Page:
Netflix’s ‘A Jazzman’s Blues’ follows the love story of Bayou and Leanne. Living in the Jim Crow era, the two of them go through life, trying to survive on their own, while also keeping their love alive over the years, against all odds. Directed by Tyler Perry, the story delves into the issues of racism and colorism. Even though the majority of it takes place in the 40s, the themes of the film resonate with today’s world just as well. It breaks your heart in numerous ways and even though it is clear that the events shown in the film could easily be plucked from reality, it still makes one wonder if ‘A Jazzman’s Blues’ focuses on the real life of a particular person. Is it based on a real story? Here’s what we know about it.
Is A Jazzman’s Blues Based on Real Events?
No, ‘A Jazzman’s Blues’ is not based on true events. It is an original story conceived by writer-director Tyler Perry, though it relies heavily on Perry’s personal experiences and on the very real issues faced by black people in the Jim Crow era. It was the first script Perry wrote. Back in 1995, living in Atlanta and just starting out on his journey to become a writer-director, Perry used to sneak into Alliance Theatre. One day, after watching a performance of August Wilson, he approached the actor in a cafe. “I was telling him the kind of plays that I had written and what I wanted to do, and he was so encouraging with me. I went home, and ‘Jazzman’ poured out of me,” he said. While his script garnered some interest, the project never really took off, and Perry had to shelve the idea. He thought, “I’m going to do this one day, but right now I have to establish that I am a box office draw.”
Being his first script, ‘A Jazzman’s Blues’ was primarily inspired by his own experiences. Jazz became an important part of the story, just as it had been important to Perry. “It was reflecting on my own life and I think, subconsciously, a lot of my own life showed up while writing. In moments of sadness, there was always music; and in moments of great happenings, there was always music and laughter and joy. My grandfather actually owned a juke joint called the S Club. I remember seeing those people in rural Louisiana having a good time. So I pulled on all of those experiences,” he said. “It was a place of release, and you could really let go and let the music take your body. It was very important to me that the characters got a chance to have their safe place,” Perry explained.
One of the key elements of the story is Leanne passing as white in the hopes of a better future for herself. This is something that Perry found had happened in his family too. Digging into his family history, he discovered a picture of his grandmother whom he’d never met. “She looked like a white woman. As I’m doing the research now, we think that there’s another part of my family that passed for white,” he said. The lightness or darkness of the color of one’s skin had been a dominant factor in Perry’s life since childhood. “Where I grew up, the lighter the skin you had, the better you were and the more successful you could be. My father adored my older sister — he called her ‘Red’ because she was so light-skinned. And me and my [other] sister were treated poorly because we had brown skin,” he added. Everyone around him had been dealing with a similar situation, and it is on this that Perry based the arc of Leanne’s story.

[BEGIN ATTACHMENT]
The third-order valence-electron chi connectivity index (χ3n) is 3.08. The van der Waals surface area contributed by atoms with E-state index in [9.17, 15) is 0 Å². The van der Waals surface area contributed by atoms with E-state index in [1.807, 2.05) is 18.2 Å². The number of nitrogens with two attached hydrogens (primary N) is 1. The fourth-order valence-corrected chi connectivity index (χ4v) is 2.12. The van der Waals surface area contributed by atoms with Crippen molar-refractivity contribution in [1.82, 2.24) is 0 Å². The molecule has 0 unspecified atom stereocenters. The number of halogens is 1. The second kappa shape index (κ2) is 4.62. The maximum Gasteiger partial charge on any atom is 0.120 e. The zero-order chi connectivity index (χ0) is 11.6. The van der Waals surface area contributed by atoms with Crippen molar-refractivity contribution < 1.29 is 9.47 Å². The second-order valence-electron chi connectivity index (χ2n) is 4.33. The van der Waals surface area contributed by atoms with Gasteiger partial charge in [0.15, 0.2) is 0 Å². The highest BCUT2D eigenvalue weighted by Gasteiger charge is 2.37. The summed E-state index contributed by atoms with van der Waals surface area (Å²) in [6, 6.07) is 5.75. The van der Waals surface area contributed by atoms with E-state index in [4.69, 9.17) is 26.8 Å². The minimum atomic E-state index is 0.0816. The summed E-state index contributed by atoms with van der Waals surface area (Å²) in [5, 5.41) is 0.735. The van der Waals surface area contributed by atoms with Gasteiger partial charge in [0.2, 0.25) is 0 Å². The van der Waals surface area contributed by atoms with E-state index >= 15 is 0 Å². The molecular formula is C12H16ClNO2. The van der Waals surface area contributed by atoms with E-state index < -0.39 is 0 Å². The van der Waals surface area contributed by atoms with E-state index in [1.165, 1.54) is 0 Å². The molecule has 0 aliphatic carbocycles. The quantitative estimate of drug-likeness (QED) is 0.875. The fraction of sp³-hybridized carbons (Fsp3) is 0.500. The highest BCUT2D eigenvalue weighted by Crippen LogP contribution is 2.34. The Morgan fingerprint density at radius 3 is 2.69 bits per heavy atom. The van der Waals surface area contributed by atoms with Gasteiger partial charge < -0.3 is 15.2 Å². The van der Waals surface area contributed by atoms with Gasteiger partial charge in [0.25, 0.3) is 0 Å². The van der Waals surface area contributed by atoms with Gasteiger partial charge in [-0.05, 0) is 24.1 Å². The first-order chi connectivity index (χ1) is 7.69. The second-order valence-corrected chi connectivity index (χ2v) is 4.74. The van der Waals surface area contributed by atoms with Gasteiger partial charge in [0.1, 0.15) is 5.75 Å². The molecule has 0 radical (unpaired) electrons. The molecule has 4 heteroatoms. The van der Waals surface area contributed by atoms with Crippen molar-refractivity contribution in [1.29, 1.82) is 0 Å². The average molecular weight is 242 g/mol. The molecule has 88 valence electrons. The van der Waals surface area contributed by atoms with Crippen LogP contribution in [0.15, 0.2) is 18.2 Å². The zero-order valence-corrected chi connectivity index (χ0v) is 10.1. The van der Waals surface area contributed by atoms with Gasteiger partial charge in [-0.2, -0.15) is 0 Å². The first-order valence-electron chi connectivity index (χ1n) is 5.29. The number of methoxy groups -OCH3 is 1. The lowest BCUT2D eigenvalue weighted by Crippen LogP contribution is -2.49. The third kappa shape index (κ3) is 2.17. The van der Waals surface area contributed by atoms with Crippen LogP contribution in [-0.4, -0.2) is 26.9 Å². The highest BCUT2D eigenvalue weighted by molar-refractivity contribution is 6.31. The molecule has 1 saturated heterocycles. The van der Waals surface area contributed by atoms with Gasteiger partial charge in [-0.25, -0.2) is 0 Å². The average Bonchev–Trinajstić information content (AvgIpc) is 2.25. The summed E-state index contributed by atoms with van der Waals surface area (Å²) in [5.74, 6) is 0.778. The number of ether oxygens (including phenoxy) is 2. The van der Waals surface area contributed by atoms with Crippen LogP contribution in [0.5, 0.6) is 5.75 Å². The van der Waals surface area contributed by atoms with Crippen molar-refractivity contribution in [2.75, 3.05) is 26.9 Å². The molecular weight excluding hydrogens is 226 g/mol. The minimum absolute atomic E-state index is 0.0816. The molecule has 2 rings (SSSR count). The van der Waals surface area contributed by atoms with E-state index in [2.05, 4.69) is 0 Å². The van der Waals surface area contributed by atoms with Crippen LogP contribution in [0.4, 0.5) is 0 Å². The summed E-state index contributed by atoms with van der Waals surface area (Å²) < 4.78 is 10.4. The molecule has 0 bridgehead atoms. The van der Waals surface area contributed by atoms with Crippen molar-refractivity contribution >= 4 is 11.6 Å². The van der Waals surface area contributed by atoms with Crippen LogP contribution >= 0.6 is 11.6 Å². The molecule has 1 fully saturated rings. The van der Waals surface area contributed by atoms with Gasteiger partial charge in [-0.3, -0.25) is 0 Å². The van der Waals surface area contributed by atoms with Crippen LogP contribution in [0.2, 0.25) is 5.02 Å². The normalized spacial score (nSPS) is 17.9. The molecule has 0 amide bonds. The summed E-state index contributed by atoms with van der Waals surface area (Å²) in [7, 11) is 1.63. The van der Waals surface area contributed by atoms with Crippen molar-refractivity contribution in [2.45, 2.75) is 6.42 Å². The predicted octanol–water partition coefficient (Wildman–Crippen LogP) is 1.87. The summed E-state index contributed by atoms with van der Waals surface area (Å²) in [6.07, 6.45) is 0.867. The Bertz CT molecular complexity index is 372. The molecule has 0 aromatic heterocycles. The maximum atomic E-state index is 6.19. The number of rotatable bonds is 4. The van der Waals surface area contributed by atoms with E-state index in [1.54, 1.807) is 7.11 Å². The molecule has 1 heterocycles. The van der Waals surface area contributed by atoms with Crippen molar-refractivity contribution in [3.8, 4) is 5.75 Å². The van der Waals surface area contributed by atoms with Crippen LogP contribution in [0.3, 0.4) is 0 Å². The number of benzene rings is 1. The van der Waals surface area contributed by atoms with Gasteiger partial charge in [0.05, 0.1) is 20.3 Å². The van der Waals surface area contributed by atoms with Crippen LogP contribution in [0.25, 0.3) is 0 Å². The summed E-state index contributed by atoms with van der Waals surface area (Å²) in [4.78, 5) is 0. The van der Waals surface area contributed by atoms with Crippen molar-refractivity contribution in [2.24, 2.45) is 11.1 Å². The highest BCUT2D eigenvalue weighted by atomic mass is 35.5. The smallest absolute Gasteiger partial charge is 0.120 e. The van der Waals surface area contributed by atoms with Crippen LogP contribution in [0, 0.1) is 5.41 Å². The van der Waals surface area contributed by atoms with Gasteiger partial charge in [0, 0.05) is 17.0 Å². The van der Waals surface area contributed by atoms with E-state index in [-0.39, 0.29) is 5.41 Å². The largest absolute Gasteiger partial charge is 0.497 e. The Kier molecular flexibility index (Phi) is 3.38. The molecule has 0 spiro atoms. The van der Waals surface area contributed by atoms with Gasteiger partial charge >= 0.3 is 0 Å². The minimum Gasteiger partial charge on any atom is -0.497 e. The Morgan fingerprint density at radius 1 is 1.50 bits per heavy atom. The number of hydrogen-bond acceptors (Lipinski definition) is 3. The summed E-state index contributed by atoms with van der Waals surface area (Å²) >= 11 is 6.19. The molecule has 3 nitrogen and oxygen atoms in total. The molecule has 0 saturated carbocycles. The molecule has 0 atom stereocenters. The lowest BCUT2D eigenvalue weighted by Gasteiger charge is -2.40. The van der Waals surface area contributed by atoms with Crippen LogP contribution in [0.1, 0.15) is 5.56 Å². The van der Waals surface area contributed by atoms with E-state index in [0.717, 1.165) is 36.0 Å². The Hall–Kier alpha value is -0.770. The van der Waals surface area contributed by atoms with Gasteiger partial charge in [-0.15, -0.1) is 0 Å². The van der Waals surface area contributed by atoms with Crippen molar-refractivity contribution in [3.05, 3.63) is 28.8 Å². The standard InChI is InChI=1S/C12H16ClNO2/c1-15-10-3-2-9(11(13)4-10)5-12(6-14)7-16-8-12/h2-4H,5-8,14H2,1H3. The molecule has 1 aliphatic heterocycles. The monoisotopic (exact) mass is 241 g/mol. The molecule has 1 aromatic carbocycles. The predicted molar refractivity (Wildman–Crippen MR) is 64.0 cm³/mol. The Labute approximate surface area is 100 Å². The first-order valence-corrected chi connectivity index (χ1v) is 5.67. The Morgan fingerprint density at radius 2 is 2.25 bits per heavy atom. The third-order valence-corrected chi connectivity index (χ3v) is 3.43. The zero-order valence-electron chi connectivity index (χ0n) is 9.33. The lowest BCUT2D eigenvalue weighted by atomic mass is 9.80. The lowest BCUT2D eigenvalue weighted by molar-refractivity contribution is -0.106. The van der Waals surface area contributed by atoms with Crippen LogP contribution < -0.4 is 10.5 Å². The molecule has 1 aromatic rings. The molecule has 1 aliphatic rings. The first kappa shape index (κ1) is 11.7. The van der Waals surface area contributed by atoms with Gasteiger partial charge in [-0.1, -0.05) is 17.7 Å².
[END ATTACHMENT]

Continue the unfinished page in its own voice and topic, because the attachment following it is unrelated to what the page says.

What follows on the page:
Having written the script more than two decades ago, one would think that all the issues that surrounded ‘A Jazzman’s Blue’ would have become a little redundant by now. Unfortunately, Perry found that his story was still as relevant as it had been when he first penned it. “I was reading so much and watching so much of what is happening politically in America and how all of these certain packs of politicians have this assault on our history. They want to ban books, they don’t want to teach talk about slavery, and they don’t want to talk about the things that Black people endured in America. So I thought if this movie sparks someone to go and research and find out what really happened, then it’s time to do it,” he said. With all of this kept in mind, it is clear that while ‘A Jazzman’s Blues’ is a fictional story, it is deeply rooted in the director’s own life and experience, and is a strong reflection of the issues that plague current society.